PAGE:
Saturday, November 19, 2011

Wasting a Silver Dollar Moon

It’s the end of April, 1945, but as far as Frank Stevens is concerned, the war might as well be over. At least, that’s how ready he is to go home.

As usual, he mourns his lack of mail and speculates as to what the hold-up might be. There were precious few diversions on board, and the mail was the only attempt at filling that sizable gap.

There might have been a hint at another gap in this Chicago boy’s life: wasted moonlight in the face of no mention of Jeanne for quite some time.

Pat’s boy friend is lucky to receive ordinary mail in five weeks. I suppose mine is laying on the bottom of the pile in some ware house on one of these gook islands. I’m looking forward to seeing Chi—I’m pretty tired of all these wide open ocean with no where to go and nothing to do. When we left Pearl Harbor we were allowed a case of beer per man but it was all gone before we hit Iwo Jima. We were allowed a can per man per night while we were in port and none while we were underway. Haven’t been off the ship since January 20th except for a few minutes at Leyte when we went up for the mail. Except to go ashore here before we leave sure hope so its rather tantalizing to be so near terra firma and yet be so far. Weather is nice and beautiful moon lit nights—moon as big as a silver dollar, seems a shame to have it go to waste. From what the radio says our job at Iwo wasn’t in vain—with fighters going straight to Japan almost every day. Must close now. I’ve got the 12 to 4 and have to get some sleep. Nite now.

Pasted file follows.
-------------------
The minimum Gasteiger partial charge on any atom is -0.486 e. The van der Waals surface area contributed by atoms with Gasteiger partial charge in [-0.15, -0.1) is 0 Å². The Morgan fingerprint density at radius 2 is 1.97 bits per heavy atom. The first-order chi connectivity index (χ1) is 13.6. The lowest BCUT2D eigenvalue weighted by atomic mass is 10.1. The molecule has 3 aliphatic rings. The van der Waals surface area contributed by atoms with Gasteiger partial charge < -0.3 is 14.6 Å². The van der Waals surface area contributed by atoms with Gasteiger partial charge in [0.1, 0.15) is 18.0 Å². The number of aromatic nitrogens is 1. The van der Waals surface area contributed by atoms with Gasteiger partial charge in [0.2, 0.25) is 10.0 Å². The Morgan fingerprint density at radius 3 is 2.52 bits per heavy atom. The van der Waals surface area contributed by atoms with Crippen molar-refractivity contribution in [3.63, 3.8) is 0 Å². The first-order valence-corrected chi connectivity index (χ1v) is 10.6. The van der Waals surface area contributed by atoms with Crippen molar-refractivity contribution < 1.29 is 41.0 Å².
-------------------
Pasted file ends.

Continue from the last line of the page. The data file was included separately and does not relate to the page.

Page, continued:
Your loving son,


  1. I'm imagining what it must have been like for Frank to never leave the ship from January to April, when he writes this letter. The war is nearing a close in Europe -- but several months until Japan finally surrenders. I just finished reading Unbroken by Laura Hillenbrand. I highly recommend itboth as an amazing survival at sea story and for a perspective of what the POWs went through in Japanese camps. Thanks for the blogiversary congrats. I think we have to save these treasures. The key is finding the way to organize them to find. Your blog is doing a great job in highlighting key topics in Frank's letters -- and your understanding of the context. I'm scanning my letters now (with a feeder scanner -- it's not hurting the letters at all, is super fast, and keeps all the pages as a single file of individual pdf letters. The the letters can be given to the Veterans project at Library of Congress, where you know they'll be well cared for--and descendants will still have copies.

  2. I too, can't imagine being stuck on a smelly boat with smelly guys for months on end. Ugh!

    ...and they didn't have any Febreeze then...


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